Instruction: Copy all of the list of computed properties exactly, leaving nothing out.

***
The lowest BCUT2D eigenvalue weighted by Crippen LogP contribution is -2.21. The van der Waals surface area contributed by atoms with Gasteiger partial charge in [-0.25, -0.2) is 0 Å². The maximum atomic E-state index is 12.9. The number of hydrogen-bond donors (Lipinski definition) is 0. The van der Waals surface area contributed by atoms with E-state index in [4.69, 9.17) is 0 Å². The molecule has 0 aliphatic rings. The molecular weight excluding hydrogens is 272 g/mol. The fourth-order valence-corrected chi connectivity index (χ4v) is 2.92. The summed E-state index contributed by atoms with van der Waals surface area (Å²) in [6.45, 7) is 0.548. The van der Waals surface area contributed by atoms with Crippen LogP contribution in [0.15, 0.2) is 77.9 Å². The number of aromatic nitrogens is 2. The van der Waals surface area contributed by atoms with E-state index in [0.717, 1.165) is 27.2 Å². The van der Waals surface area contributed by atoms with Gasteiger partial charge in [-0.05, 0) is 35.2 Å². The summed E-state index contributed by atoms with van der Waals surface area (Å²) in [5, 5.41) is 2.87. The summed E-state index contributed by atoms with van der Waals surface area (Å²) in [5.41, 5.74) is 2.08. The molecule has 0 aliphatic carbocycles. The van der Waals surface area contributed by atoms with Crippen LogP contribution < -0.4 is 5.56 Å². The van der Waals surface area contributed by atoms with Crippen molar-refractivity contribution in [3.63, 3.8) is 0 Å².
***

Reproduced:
The lowest BCUT2D eigenvalue weighted by Crippen LogP contribution is -2.21. The van der Waals surface area contributed by atoms with Gasteiger partial charge in [-0.25, -0.2) is 0 Å². The maximum atomic E-state index is 12.9. The number of hydrogen-bond donors (Lipinski definition) is 0. The van der Waals surface area contributed by atoms with E-state index in [4.69, 9.17) is 0 Å². The molecule has 0 aliphatic rings. The molecular weight excluding hydrogens is 272 g/mol. The fourth-order valence-corrected chi connectivity index (χ4v) is 2.92. The summed E-state index contributed by atoms with van der Waals surface area (Å²) in [6.45, 7) is 0.548. The van der Waals surface area contributed by atoms with Crippen LogP contribution in [0.15, 0.2) is 77.9 Å². The number of aromatic nitrogens is 2. The van der Waals surface area contributed by atoms with E-state index in [0.717, 1.165) is 27.2 Å². The van der Waals surface area contributed by atoms with Gasteiger partial charge in [-0.05, 0) is 35.2 Å². The summed E-state index contributed by atoms with van der Waals surface area (Å²) in [5, 5.41) is 2.87. The summed E-state index contributed by atoms with van der Waals surface area (Å²) in [5.41, 5.74) is 2.08. The molecule has 0 aliphatic carbocycles. The van der Waals surface area contributed by atoms with Crippen LogP contribution < -0.4 is 5.56 Å². The van der Waals surface area contributed by atoms with Crippen molar-refractivity contribution in [3.63, 3.8) is 0 Å².